The Siri remote plays a vital role in using Apple TV 4K and finding this content, as you’d expect, but the touchpad takes a lot of getting used to. If you’ve used a Sky Q remote, the concept of swiping to move through content will be familiar, yet the speed and responsiveness of the swipes across the two remotes vary and this ends up jarring a little. I often sped past a row of shows, or jumped menus accidentally and frustratingly.

On the positive side, voice commands with the Siri remote work fantastically well, which is surprising given how hit and miss Siri can be on the iPhone, so the scrolling issues become less relevant. You can ask Siri to open apps, play songs by Drake on the Music app, or search for specific content, and the latter is where the Siri remote comes into its own.

You can search for 4K content, and it will pull up everything. You can ask for 4K content on Netflix, and it will limit the results. You can even search by actor, genre, film title, decade and format and Apple TV 4K successfully recognised, and delivered results, for the command: “Robert De Niro drama films from the 1980s in 4K.” This, again, highlighted just how many older titles have been remastered.

When playing content, the Siri remote doubles up as a controller. You can use the touchpad to skip forward and back and play or pause or use voice: you can ask Siri to “skip forward ten seconds”, “play at twice the speed” or start again, for example.

This controller functionality goes a step further with games. Swiping on the touchpad controls onscreen characters, clicking the pad makes them jump or you can turn it on its side and drive The Flash around a Batman race course. Apple TV 4K is a long way from replacing our PS4 but it’s an added bonus to be play games on a large screen; something I’d  never have previously given much thought.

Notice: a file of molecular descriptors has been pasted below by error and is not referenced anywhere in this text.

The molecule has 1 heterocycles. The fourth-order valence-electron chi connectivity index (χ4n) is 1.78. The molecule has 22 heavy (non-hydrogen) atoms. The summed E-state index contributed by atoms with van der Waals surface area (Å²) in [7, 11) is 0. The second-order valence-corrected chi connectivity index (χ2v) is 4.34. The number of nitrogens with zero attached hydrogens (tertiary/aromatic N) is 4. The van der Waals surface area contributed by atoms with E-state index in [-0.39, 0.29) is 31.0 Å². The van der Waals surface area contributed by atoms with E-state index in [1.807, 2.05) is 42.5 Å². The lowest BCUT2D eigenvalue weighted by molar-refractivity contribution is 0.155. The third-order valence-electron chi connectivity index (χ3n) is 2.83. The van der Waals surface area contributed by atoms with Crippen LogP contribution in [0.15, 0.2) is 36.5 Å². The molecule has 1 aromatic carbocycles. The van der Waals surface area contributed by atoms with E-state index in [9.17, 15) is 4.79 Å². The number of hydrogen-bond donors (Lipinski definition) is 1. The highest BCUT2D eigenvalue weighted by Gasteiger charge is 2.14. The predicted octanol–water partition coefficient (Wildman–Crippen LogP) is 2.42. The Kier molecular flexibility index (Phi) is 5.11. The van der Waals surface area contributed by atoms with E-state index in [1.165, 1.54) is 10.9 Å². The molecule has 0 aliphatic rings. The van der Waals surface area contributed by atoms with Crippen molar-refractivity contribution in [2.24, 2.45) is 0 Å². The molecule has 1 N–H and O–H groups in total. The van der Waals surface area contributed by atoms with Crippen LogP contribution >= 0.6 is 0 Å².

In fact, given that the TV is rigged up to a surround sound and Samsung Soundbar at home, I prefer now to play Music through the Apple TV 4K rather than via the Amazon Echo in the next room when I’m not using the television. This habit change is a small but significant one, and one that surprised me.

What the Siri remote is missing, when compared to the Amazon Fire TV for example, is all of Alexa’s capabilities. Amazon Fire TV brings very similar functionalities but adds shopping facilities and a huge range of Skills that allow you to control everything from your Nest heating system to your lights. Plus it’s yet another remote to lose down the side of the sofa.

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I genuinely feel Apple TV 4K could be a turning point in demystifying 4K for the everyday consumer. Apple TV 4K will never replace my Sky Q box simply because it doesn’t have access to the same range of content, but with the release of the 4K model Apple TV it has become a more viable complementary product.

Using BBC iPlayer is far easier on Apple TV, and I no longer use the PS4 when watching Netflix; I simply press the Menu button on the Siri remote. The Apple TV even takes care of switching sources.

More explicitly, bringing Apple Music to my TV has changed my listening habits and I’ve discovered some great series and films I hadn’t watched before, or thought to watch because they weren’t so visible, namely The Handmaid’s Tale and Get Out. It’s also inspired me to seek out more 4K content on other platforms and makes the technology feel less like a fad and more like a staple.

These points are somewhat undermined by Apple’s fierce push towards selling content via iTunes. Although it might be possible to get a film or series cheaper elsewhere it’s all too easy to end up forking out the cash because it’s easier to do so, something I feel Apple preys on a touch. This is heightened by Apple’s reluctance to be upfront with costs and options from the menu screen, which makes the experience a little bumpy.

READ NEXT: The best 4K TVs

Later this year, the Apple TV app is due to come to the UK which will open up its capabilities further; putting more controls on the phone and making the whole experience seamless (or at least that’s the promise). Plus, with Apple’s pledge to boost all your HD purchases to 4K, the Apple TV 4K’s price suddenly doesn’t seem quite so steep.